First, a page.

Inflation could easily exceed 2.5% over the time period and degrade the purchasing power of your capital. Might be better to go for an index-linked bond.
-5Expired

NS&I Index-Linked Savings Certificates

17
Don't let the government steal your savings with their engineered inflation! Inflation = less public debt but also less from your savings! Novemeber to December saw the biggest jump in inflation…
ses6jwg Avatar6y, 10m agoFound 6 years, 10 months ago17 Comments
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Oh look I was right.

Everyone who voted this cold, you are stupid



Mervyn King, the governor of the Bank of England, was forced to write an explanatory letter to the chancellor today, after official figures showed that inflation shot up to 3.5% last month - well above the government's 2% target.

The average instant access savings account pays just 0.86pc before tax, according to Defaqto, the research group, meaning that the interest is insufficient to keep pace with the rise in the cost of living. In other words, the value of the savings in "real" terms will fall even when interest is added.

Most savers pay tax on the interest, which means the real value of their money falls even more drastically. With inflation at 3.7pc, a basic-rate taxpayer would need an account paying 4.63pc just to preserve the real value of his or her savings, Defaqto said. A higher-rate taxpayer would need to earn 6.17pc.
I actually think this is a really hot deal - the rate will always be 1% above RPI. You simply cannot say this about any of the fixed rate deals - if and when the bank rate shoots up following anticipated massive increases in inflation those fixed rate deals from building societies which look so good now will look very much less than healthy, particularly as you will be tied in for the duration of the fixed rate. Buying into this you get a guaranteed rate which will always be above RPI. Invest and relax - that sounds good to me. Just wish I had the money to invest!
roll up, roll up, get your inflation linked bonds whilst you still can!
Valhalla1;7615209
Inflation actually rose from 1.9% to 2.9% - not as stated above.


thats CPI,

IL bonds are RPI

up from 0.3 to 2.4
ses6jwg;7603247
King believes inflation will rise to well over three per cent.
He said: “The patience of UK households is likely to be sorely tried over the next couple of years.
“There is little scope for growth in real take-home pay, which may remain weak even as output recovers. It is clear that inflation is likely to pick up markedly in the first half of this year. The full impact of the financial crisis has yet to be seen.”
He also criticised the government’s plans to reduce the budget deficit as too unambitious, saying swifter action is required. The budget deficit stands at £178bn and Darling has pledged to halve this by 2014.
The comments will be seen as a slap in the face for Labour, whose election campaign hinges on its commitment to improving the UK economy. Figures expected next week will confirm Britain has emerged from the recession.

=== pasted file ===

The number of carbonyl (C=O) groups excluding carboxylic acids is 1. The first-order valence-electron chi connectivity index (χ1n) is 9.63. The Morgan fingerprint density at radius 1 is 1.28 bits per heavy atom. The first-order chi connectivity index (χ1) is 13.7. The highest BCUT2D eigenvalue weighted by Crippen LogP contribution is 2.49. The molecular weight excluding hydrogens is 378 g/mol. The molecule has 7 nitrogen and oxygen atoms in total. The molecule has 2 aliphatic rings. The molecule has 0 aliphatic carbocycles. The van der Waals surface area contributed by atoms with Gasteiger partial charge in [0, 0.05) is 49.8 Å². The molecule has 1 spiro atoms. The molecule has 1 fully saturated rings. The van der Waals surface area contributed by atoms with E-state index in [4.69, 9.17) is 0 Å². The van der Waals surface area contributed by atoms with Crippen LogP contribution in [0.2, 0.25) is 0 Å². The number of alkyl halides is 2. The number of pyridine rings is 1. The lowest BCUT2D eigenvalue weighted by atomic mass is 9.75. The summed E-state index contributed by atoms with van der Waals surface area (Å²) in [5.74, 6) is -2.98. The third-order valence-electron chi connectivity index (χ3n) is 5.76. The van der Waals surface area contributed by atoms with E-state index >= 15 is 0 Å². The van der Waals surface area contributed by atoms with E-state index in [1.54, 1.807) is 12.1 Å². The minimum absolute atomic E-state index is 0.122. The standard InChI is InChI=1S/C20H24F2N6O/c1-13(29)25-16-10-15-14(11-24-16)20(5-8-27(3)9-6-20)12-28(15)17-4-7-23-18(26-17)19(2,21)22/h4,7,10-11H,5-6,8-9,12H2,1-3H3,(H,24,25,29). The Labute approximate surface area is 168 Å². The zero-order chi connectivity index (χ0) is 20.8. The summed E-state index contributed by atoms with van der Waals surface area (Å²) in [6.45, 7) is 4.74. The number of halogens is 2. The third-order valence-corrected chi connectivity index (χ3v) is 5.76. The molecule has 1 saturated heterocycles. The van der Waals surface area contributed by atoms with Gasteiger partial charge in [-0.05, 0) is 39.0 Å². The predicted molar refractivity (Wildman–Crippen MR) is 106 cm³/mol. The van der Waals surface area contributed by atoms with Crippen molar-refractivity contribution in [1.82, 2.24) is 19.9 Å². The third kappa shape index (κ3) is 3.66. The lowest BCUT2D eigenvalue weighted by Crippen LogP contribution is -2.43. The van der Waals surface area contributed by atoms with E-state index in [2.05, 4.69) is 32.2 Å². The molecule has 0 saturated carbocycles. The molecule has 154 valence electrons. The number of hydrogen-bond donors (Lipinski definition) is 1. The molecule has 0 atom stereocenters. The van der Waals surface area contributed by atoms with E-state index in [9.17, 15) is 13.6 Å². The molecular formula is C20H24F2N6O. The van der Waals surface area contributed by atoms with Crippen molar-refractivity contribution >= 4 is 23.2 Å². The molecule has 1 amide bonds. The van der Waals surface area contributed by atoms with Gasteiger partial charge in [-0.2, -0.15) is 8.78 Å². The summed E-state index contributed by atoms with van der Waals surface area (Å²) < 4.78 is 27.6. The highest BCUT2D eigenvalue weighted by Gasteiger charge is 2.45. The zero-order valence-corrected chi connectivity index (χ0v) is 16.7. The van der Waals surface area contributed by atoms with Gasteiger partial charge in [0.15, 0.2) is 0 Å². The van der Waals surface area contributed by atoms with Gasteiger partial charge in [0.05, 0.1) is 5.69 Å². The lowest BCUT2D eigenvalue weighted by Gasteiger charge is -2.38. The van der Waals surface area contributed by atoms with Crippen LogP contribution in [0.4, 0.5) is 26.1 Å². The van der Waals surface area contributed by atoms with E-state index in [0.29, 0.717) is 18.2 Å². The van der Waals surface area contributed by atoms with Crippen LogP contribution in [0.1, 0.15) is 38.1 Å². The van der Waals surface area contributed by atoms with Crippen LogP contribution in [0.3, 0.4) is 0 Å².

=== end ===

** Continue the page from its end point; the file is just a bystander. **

The Conservatives last night seized on the speech, reiterating their pledge to cut spending quicker than Labour.





As opposed to lending it to banks (most of which are owned by the UK government in some way or another!)?!



RPI jumped from -0.3 to 2.4%

The Best 1 year ISA fixes are paying around 3.2%, and are no hedge against inflation!



Ignore the warning signs are your peril :thumbsup:



Inflation actually rose from 1.9% to 2.9% - not as stated above.
329Expired

NS&I Guaranteed Growth Bonds - 3.95% pa GROSS (1yr Fixed)

38
Seems like a good deal for 1yr fixed rate. Capital is 100% guaranteed as backed by goverment. Guaranteed Growth Bonds Grow your money at guaranteed rates NS&I Guaranteed Growth Bonds give you a
Guzumper Avatar7y, 1m agoFound 7 years, 1 month ago38 Comments
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My husband will be 65 in April, will these bonds still be available to buy.
Now withdrawn 3 or 5 year bonds still avaliable.
csiman;6874828
actually its a 3 year fix but withdrawals are permitted with 90 days loss of interest. Simple math will tell you 5.2% = 3.9% if you withdraw all your investment after 1 year. Therefore, 3 year fix at 5.2% is much better as long as you invest for longer than 1 year :thumbsup:


maybe, but not if the 2 year interest rate is higher in one year when this one matures. In two years time having your money fixed at 5.2% gross may not seem such a good idea......
ses6jwg;6826428
... Which is probably fixed for 5 years as opposed to the NS&I which is fixed for 1

Not a good move as interest rates won't be going any lower.

actually its a 3 year fix but withdrawals are permitted with 90 days loss of interest. Simple math will tell you 5.2% = 3.9% if you withdraw all your investment after 1 year. Therefore, 3 year fix at 5.2% is much better as long as you invest for longer than 1 year :thumbsup:
Anyone applied by post? can you plse confirm address to send cheque to? The one the form says Glasgow but online address for comms for this prod is in Durham. thanks.